The National Highway Traffic Safety Administration (NHTSA)released a report today which says that despite popular belief,fewer young drivers died in car accidents in 2003 than the yearbefore, although the total was 429 more than a decade earlier.
An increase in the number of miles traveledwas cited as one of the reason fatalities among drivers ages 15 to20 rose from 1993 to 2003. According to the report, fatalitiesdeclined 170 or 4.4 percent with 3, 657 drivers dying in 2003 and3, 827 the year prior. The 1993 figure was 3, 228 deaths or 13percent less than last year.
The executive director of the GovernorsHighway Safety Association, Barbara Harsha, told reporters that thedecline can possibly be attributed to a change in the tactics usedin driver education classes. Furthermore, the government noted that72 percent of people aged 16 to 24 wore their seat belts last yearcompared with only 65 percent in 2002. This year, alcoholinvolvement declined, being a factor in only 25 percent of fatalcrashes.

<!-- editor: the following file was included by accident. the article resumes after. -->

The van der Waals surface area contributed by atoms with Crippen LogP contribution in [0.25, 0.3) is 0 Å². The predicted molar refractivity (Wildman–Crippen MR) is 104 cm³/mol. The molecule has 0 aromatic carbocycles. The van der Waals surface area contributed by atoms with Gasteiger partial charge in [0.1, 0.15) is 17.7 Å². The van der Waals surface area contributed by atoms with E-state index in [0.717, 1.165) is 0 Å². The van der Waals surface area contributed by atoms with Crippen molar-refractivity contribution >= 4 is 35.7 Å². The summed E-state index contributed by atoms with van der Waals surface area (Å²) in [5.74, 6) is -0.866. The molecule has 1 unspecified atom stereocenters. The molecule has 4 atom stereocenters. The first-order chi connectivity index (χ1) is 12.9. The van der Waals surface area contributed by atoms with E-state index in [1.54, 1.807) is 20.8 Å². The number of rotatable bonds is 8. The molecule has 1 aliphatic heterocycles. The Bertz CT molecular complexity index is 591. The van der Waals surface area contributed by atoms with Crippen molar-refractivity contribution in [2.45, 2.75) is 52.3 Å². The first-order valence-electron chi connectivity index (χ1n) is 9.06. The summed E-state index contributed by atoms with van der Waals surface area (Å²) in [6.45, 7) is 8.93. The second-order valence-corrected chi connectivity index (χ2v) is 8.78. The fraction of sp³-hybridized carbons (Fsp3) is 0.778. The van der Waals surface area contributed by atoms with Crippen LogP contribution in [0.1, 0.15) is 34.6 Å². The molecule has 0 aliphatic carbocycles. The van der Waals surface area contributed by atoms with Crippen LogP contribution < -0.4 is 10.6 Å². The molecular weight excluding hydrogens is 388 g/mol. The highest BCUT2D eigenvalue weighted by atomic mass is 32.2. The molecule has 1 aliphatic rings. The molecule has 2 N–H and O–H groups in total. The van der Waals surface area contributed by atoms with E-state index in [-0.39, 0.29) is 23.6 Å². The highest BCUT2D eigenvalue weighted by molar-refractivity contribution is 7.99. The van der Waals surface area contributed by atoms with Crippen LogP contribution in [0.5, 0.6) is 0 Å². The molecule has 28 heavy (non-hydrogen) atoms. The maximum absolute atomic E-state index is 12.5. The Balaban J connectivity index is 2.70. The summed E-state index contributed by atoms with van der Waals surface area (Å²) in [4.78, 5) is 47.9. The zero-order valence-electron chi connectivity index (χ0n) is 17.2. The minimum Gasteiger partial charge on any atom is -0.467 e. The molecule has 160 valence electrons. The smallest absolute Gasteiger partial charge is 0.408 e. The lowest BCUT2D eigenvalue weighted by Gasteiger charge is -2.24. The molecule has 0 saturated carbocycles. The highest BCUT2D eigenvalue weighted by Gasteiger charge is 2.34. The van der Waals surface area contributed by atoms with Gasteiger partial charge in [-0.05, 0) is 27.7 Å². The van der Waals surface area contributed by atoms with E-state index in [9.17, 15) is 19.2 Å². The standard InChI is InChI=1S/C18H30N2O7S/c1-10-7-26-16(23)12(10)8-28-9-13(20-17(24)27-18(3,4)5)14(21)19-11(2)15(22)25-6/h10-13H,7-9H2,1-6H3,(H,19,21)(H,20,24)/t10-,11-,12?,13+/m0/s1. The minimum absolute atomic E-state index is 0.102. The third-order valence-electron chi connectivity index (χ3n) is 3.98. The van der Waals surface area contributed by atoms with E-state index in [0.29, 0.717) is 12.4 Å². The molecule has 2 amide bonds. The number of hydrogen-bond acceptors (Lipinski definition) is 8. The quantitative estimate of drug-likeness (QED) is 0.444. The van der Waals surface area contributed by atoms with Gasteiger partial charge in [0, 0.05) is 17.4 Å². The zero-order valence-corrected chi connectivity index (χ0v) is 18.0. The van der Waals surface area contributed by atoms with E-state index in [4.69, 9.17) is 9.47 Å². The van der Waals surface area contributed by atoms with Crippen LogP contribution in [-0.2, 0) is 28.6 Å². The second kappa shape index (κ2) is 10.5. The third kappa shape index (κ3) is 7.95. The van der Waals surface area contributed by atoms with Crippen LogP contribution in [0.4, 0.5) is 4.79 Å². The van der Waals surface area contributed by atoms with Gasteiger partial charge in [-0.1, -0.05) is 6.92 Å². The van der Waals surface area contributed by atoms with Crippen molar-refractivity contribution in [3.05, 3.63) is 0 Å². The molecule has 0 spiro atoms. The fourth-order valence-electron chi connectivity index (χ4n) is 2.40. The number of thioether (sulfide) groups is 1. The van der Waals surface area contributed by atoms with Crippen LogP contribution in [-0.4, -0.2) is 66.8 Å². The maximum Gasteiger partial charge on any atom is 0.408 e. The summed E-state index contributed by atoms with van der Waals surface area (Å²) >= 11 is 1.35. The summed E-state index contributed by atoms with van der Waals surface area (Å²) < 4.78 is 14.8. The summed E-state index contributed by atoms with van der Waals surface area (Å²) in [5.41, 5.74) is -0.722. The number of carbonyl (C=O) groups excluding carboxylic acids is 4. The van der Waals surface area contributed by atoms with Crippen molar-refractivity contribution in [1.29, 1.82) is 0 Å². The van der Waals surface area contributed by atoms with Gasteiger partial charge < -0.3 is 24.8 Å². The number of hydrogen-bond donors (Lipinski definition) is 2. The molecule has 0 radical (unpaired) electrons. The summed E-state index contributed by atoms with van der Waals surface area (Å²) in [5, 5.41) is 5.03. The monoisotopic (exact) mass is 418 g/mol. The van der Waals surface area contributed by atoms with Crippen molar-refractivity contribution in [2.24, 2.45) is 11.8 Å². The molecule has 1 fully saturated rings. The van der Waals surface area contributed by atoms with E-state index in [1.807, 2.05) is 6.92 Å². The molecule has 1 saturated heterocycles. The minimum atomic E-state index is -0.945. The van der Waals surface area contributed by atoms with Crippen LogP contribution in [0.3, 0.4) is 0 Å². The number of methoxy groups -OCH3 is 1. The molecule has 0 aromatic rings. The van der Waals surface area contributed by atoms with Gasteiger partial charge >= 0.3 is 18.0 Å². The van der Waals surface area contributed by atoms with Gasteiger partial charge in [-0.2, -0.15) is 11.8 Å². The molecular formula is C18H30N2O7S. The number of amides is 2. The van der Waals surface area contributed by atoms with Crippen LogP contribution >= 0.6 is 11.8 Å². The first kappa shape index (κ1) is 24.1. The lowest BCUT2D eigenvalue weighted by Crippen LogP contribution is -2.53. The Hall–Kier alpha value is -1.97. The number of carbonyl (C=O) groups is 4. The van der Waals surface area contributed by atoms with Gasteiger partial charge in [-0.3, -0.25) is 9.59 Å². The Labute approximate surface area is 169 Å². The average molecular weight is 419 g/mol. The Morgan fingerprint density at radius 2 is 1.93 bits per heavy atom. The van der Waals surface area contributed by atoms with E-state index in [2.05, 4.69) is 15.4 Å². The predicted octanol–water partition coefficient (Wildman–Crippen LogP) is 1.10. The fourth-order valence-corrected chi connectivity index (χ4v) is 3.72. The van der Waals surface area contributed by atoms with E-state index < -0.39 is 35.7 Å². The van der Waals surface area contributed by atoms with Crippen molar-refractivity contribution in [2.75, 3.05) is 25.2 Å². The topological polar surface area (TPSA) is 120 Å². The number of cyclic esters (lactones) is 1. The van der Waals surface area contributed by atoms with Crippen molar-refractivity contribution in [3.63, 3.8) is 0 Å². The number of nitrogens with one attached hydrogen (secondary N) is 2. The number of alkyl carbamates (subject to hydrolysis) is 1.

Although the report shed a lot of positivelight on this topic, there was not improvement among all groups.The report found that the number of female drivers involved infatal car crashes has increased from 25 percent in 1993 to 28 in2003, which is a rate of growth faster than their malecounterparts.
The chief of the NHTSA, Dr. Jeffrey Rungesuggests that parents discourage nighttime driving amongst youthand also suggests limiting the number of passengers in a youngdriver’s car as studies have shown that this techniquedecreases the likelihood of an accident.
A documentary about teenage drivers willbe distributed to 7,500 high schools by members of a safetycampaign sponsored by the government, recording artists andAthletes Against Drunk Driving.